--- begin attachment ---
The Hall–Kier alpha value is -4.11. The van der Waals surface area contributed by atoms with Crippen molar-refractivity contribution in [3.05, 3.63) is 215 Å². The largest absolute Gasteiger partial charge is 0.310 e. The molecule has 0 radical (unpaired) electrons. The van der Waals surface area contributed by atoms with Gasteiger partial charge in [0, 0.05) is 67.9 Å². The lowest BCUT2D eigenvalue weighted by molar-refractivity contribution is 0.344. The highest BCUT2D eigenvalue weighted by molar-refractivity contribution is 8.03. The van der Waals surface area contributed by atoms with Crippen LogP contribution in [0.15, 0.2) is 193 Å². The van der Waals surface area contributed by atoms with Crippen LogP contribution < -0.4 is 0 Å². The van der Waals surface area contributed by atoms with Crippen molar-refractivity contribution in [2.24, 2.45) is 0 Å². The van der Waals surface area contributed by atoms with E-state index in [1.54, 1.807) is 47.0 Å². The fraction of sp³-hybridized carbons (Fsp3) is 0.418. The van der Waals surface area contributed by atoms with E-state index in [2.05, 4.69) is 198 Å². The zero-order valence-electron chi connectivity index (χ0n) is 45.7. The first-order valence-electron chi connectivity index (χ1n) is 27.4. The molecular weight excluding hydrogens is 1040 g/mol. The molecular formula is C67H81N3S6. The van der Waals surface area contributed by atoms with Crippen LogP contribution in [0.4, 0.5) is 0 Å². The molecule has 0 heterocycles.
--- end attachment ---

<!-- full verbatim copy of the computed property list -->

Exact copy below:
The Hall–Kier alpha value is -4.11. The van der Waals surface area contributed by atoms with Crippen molar-refractivity contribution in [3.05, 3.63) is 215 Å². The largest absolute Gasteiger partial charge is 0.310 e. The molecule has 0 radical (unpaired) electrons. The van der Waals surface area contributed by atoms with Gasteiger partial charge in [0, 0.05) is 67.9 Å². The lowest BCUT2D eigenvalue weighted by molar-refractivity contribution is 0.344. The highest BCUT2D eigenvalue weighted by molar-refractivity contribution is 8.03. The van der Waals surface area contributed by atoms with Crippen LogP contribution in [0.15, 0.2) is 193 Å². The van der Waals surface area contributed by atoms with Crippen LogP contribution < -0.4 is 0 Å². The van der Waals surface area contributed by atoms with Crippen molar-refractivity contribution in [2.24, 2.45) is 0 Å². The van der Waals surface area contributed by atoms with E-state index in [1.54, 1.807) is 47.0 Å². The fraction of sp³-hybridized carbons (Fsp3) is 0.418. The van der Waals surface area contributed by atoms with E-state index in [2.05, 4.69) is 198 Å². The zero-order valence-electron chi connectivity index (χ0n) is 45.7. The first-order valence-electron chi connectivity index (χ1n) is 27.4. The molecular weight excluding hydrogens is 1040 g/mol. The molecular formula is C67H81N3S6. The van der Waals surface area contributed by atoms with Crippen LogP contribution in [0.4, 0.5) is 0 Å². The molecule has 0 heterocycles.